Adversity In Ernest Hemingway's The Old Man And The Sea

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The novel, The Old Man and the Sea, is a story about an old man, Santiago, who experienced great adversity but did not give up. The author, Ernest Hemingway, describes how an old man uses his experience, his endurance and his hopefulness to catch a huge marlin, the biggest fish he has ever caught in his life. The old man experienced social-emotional, physical, and mental adversity. However, despite the overwhelming challenges, he did not allow them to hold him back but instead continued to pursue his goal of catching a fish with determination. Santiago’s character, his actions and the event in the novel reveals an underlying theme that even when one is facing incredible struggles, one should persevere. In the very beginning of the story, the…show more content…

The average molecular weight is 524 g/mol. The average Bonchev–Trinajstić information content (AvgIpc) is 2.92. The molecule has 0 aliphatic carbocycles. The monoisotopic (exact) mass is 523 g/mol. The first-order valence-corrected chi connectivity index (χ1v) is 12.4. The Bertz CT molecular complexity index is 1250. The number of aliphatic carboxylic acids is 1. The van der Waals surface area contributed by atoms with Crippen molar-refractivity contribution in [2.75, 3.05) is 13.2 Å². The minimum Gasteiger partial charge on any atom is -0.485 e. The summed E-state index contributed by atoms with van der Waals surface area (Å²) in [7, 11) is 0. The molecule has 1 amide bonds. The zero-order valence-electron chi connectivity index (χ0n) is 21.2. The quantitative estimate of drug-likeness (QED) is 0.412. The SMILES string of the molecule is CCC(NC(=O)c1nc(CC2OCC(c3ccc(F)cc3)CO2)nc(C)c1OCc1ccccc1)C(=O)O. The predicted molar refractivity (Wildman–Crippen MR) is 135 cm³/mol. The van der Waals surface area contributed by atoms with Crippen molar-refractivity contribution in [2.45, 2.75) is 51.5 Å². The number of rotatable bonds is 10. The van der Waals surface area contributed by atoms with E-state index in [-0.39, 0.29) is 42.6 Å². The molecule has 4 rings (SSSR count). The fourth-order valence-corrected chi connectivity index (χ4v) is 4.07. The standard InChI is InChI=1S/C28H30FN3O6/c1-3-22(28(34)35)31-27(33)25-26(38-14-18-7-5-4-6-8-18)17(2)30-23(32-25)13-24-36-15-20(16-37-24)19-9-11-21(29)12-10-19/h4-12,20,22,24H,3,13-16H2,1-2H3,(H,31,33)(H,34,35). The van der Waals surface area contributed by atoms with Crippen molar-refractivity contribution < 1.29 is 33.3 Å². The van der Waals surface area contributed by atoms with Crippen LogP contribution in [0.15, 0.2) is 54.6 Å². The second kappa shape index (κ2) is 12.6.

He is so poor that he sometimes does not even have food. Manolin brings him his supper, given to him by the owner of the Terrace (19-20). On the eighty-fifth day, Santiago goes far out into the Gulf Stream away from all the other fisherman to catch a big fish. He is “alone and out of sight of land” when he catches “the biggest fish that he [has] ever seen and bigger than he [has] ever heard of” (63). To prevent the giant marlin from getting away, Santiago holds onto the line using only his back, arms, and hands. He does this for 3 days. During those 3 days, he has very little food, only some fish that he caught. While out on the sea, the sun is “painful” to his eyes, which is even worse “in the morning” (33). It brightly shines and blinds him, making it harder for him to see the marlin. Another obstacle the old man faces is when the rope cuts the flesh in the working part of his right hand and his left hand cramps “into a claw” (56-58). Although the old man suffers in pain and exhaustion due to the great size of the fish, the overwhelming sun, and his injured hands, he does not quit but keeps persisting. He does not let go of the fish. He maintained his strong desire to conquer the

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